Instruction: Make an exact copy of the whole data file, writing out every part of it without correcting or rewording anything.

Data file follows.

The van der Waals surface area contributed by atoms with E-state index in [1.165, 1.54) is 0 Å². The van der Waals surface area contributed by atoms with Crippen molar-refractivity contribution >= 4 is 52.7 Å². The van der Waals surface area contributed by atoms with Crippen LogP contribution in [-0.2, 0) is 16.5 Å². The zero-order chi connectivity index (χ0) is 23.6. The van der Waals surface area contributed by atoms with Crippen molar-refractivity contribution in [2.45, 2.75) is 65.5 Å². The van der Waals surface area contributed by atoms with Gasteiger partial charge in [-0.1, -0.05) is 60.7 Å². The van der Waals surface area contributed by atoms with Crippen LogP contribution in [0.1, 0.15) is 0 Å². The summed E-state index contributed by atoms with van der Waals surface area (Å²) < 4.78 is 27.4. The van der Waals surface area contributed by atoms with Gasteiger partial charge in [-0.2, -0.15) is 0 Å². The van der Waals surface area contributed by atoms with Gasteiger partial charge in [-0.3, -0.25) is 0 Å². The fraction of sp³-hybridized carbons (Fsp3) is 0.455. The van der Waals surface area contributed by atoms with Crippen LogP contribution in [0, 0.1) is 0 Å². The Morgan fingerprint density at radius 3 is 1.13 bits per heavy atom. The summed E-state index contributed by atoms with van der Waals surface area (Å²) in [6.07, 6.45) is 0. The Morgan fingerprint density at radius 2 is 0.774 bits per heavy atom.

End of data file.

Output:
The van der Waals surface area contributed by atoms with E-state index in [1.165, 1.54) is 0 Å². The van der Waals surface area contributed by atoms with Crippen molar-refractivity contribution >= 4 is 52.7 Å². The van der Waals surface area contributed by atoms with Crippen LogP contribution in [-0.2, 0) is 16.5 Å². The zero-order chi connectivity index (χ0) is 23.6. The van der Waals surface area contributed by atoms with Crippen molar-refractivity contribution in [2.45, 2.75) is 65.5 Å². The van der Waals surface area contributed by atoms with Gasteiger partial charge in [-0.1, -0.05) is 60.7 Å². The van der Waals surface area contributed by atoms with Crippen LogP contribution in [0.1, 0.15) is 0 Å². The summed E-state index contributed by atoms with van der Waals surface area (Å²) < 4.78 is 27.4. The van der Waals surface area contributed by atoms with Gasteiger partial charge in [-0.2, -0.15) is 0 Å². The van der Waals surface area contributed by atoms with Gasteiger partial charge in [-0.3, -0.25) is 0 Å². The fraction of sp³-hybridized carbons (Fsp3) is 0.455. The van der Waals surface area contributed by atoms with Crippen LogP contribution in [0, 0.1) is 0 Å². The Morgan fingerprint density at radius 3 is 1.13 bits per heavy atom. The summed E-state index contributed by atoms with van der Waals surface area (Å²) in [6.07, 6.45) is 0. The Morgan fingerprint density at radius 2 is 0.774 bits per heavy atom.